Author: David Warkentin

Book Review: The Listening Day

David Warkentin reviews Paul Pastor’s The Listening Day: Meditations on the Way. It’s often said that Cascadia is a center for the religious nones (those who do not identify with any one religion) or those who identify as “spiritual but not religious.” God isn’t necessarily a problem, they think, but the church certainly is. They view religious authority with suspicion or deem it irrelevant for personal spirituality. Here’s where traditional devotional books can fail to connect with Cascadians. If a book too clearly presents a theological view, a foundational Christian concept, or a particular spiritual practice, Cascadia is likely to...

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My Journey to Privilege

What can we learn from Mennonite privilege? I grew up as a Mennonite in Cascadia. Now, in Cascadia, most Mennonite stereotypes are irrelevant. No horse and buggy or German language for me. I’m not a farmer (although Cascadia does have many Mennonite farmers). I vote. I pay taxes. I own a house. I’m educated. I have relatives who have served in the military. One stereotype, however, does hold true: I’m white. (And it is a stereotype. Globally, only 19% of Mennonites are in Europe or North America. The rest are in Africa, Asia, and Latin America.) In many ways,...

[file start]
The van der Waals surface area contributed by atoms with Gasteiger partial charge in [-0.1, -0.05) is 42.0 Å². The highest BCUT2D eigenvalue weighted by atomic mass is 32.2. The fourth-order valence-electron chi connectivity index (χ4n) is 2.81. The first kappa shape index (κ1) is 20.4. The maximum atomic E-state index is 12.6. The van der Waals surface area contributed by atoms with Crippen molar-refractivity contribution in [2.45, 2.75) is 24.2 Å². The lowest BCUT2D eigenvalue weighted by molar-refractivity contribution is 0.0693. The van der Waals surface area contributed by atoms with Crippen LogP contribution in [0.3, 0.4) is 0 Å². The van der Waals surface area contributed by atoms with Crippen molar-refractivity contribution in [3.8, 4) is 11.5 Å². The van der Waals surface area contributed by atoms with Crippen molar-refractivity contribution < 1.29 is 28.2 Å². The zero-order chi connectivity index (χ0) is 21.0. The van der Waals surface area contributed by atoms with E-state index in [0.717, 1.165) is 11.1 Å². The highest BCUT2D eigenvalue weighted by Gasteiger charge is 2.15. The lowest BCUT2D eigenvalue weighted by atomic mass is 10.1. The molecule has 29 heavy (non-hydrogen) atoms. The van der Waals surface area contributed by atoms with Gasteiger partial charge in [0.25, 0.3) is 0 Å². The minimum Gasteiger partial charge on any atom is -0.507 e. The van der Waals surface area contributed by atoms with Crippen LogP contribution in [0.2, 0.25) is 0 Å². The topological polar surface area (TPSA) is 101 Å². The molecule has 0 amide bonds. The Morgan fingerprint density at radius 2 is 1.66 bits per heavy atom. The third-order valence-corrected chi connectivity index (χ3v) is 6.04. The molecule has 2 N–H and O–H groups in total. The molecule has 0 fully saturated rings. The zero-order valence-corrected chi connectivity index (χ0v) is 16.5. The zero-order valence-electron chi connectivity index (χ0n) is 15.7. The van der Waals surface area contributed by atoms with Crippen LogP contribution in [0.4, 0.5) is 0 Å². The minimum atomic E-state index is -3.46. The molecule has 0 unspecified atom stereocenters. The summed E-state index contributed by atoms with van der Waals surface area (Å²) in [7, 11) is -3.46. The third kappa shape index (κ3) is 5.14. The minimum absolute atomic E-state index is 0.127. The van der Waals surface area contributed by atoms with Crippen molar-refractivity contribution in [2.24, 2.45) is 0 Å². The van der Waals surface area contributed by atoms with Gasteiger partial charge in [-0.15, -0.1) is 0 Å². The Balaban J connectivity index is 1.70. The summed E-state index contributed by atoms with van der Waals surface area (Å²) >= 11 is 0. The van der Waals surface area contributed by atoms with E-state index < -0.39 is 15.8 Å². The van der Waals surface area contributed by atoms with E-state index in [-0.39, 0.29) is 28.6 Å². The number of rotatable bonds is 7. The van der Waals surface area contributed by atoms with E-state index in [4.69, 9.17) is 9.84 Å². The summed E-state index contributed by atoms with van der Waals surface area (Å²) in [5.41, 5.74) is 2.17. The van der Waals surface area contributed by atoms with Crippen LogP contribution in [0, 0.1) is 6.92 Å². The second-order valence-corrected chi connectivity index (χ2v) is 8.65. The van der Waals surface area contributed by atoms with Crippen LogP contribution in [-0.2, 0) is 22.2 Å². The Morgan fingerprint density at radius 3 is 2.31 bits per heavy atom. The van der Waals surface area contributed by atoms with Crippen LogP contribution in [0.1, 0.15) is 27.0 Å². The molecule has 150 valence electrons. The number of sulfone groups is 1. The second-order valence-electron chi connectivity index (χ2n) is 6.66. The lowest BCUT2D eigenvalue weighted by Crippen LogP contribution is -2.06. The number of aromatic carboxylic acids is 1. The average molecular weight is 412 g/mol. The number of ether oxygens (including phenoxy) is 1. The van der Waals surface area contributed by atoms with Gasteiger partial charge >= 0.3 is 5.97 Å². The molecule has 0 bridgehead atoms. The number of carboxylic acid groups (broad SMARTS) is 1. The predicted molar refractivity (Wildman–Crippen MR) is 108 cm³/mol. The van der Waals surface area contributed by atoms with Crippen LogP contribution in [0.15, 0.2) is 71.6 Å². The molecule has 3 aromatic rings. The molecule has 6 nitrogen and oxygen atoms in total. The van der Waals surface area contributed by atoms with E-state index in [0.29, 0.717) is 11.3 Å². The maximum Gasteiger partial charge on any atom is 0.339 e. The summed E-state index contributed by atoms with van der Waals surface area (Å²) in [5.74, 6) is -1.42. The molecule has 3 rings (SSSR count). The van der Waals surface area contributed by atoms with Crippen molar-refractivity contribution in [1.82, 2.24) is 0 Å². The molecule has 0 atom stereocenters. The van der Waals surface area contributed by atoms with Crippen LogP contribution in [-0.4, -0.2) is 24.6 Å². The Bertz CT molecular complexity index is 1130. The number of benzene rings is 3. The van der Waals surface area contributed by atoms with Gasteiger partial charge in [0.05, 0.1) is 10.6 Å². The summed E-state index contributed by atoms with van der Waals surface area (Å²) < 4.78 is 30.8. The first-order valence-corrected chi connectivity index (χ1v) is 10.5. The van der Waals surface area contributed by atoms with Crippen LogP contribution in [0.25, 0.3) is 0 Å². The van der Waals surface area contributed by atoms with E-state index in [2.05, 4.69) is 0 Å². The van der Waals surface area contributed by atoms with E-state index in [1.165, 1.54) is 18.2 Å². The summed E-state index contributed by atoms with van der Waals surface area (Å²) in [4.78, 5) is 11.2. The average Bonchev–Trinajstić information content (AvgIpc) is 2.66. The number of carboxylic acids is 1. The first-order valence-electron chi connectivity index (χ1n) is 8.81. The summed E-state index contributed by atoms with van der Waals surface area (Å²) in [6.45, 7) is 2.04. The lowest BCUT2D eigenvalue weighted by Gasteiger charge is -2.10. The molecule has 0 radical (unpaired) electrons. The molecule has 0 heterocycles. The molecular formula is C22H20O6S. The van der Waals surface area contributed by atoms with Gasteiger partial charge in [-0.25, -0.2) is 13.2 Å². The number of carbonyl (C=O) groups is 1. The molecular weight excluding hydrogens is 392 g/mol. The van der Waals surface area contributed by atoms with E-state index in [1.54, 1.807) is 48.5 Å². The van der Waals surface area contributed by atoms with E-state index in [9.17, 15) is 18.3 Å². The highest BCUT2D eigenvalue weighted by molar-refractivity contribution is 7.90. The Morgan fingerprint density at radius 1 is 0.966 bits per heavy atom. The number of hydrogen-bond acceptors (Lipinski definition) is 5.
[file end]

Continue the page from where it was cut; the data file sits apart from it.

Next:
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Walking Together

David Warkentin interviews Patti Victor about the hopes and challenges of Christian and Indigenous reconciliation. “I’m an Indigenous leader and a Pentecostal pastor.” This is how Patti Victor introduces herself. And many find it surprising. These two roles don’t normally go together in Cascadia. Why? Because Cascadia’s Indigenous communities and the church have had a tenuous relationship, to say the least. In the Vancouver area, Christians often played a prominent role in the area’s settlement. Churches were active partners with the government in running residential schools. These schools forced the removal of children from their communities, stripping them of...

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Welcome to the Land of Losers

Cascadian athletes have experienced a lot of disappointment, but there’s still plenty to cheer. Cascadia could be called the land of sporting disappointment. Between Portland, Seattle, and Vancouver, championships are few and far between. Most prominent, no doubt, are the Seattle Seahawks, who after suffering years of futility and loss, finally won the coveted Super Bowl, only to see that celebration quickly tempered by an errant play call the next year. Victory, it’s clear, is fleeting. For sport in Cascadia, disappointment is our way. Baseball fans are left with a Mariners’ legacy that includes record seasons and hall of...

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